Date of Award


Degree Name

Doctor of Philosophy



First Advisor

Dr. Richard Malott

Second Advisor

Dr. Dale Brethower

Third Advisor

Dr. Alan Poling

Fourth Advisor

Dr. Howard Poole


This research consisted of an evaluation of a Graduate Record Examination (GRE) preparation course and two ancillary studies. Eighteen students enrolled in one of three courses (spring, summer, or fall) during which they spent approximately 140 hours preparing for the GRE using self-instructional texts and supplementary materials. Two sets of fluency practice drills with both accuracy and speed criteria were developed to improve students' performance on the quantitative portion of the GRE. The first set of four drills used in the spring and summer courses covered basic skills (basic math, fractions, decimals, and percentages). The second set of 42 drills, used in the fall course and subsequent studies, covered more complex skills (algebra and geometry) in addition to the basic skills. Standard self-instructional texts, were also used in all three structured, self-paced courses. In the same courses, students prepared for the verbal portion of the GRE by using a computerized flashcard program in addition to a self-instructional text.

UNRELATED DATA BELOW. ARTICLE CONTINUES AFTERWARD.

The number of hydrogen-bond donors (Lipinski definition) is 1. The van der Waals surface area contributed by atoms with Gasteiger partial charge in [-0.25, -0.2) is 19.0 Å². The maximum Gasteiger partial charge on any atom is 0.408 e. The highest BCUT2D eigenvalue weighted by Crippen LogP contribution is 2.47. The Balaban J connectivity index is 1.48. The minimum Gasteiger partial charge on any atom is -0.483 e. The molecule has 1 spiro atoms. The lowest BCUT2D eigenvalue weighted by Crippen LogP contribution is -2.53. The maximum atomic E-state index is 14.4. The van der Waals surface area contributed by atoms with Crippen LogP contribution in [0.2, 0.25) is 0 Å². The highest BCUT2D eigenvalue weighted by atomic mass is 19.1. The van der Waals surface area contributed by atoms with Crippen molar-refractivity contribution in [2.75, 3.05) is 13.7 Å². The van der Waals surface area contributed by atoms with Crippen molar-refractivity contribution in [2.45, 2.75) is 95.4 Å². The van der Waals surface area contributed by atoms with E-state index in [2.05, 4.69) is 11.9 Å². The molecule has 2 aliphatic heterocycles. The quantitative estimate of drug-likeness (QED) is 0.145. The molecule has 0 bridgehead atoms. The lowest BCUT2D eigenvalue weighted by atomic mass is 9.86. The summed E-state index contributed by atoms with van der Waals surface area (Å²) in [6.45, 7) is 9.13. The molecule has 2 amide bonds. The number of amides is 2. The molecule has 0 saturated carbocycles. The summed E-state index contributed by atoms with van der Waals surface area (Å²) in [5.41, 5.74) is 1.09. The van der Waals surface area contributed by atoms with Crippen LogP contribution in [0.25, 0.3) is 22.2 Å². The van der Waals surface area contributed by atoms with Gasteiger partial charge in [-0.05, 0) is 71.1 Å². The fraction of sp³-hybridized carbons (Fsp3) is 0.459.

Students in the three courses combined (n=18) had a mean improvement of 39 points on the verbal portion of the GRE, going from 417 (pretest mean) to 456 (posttest mean), and a mean improvement of 76 points on the quantitative portion of the GRE, going from 461 (pretest mean) to 537 (posttest mean). The mean improvement for the verbal and quantitative portions of the GRE combined was 116 points, going from 877 (pretest mean) to 993 (posttest mean). Based on results from the GRE-preparation courses and the ancillary studies, there were no clear differences in the effects o f the two sets of fluency drills on performance as measured by the GRE.

Access Setting

Dissertation-Open Access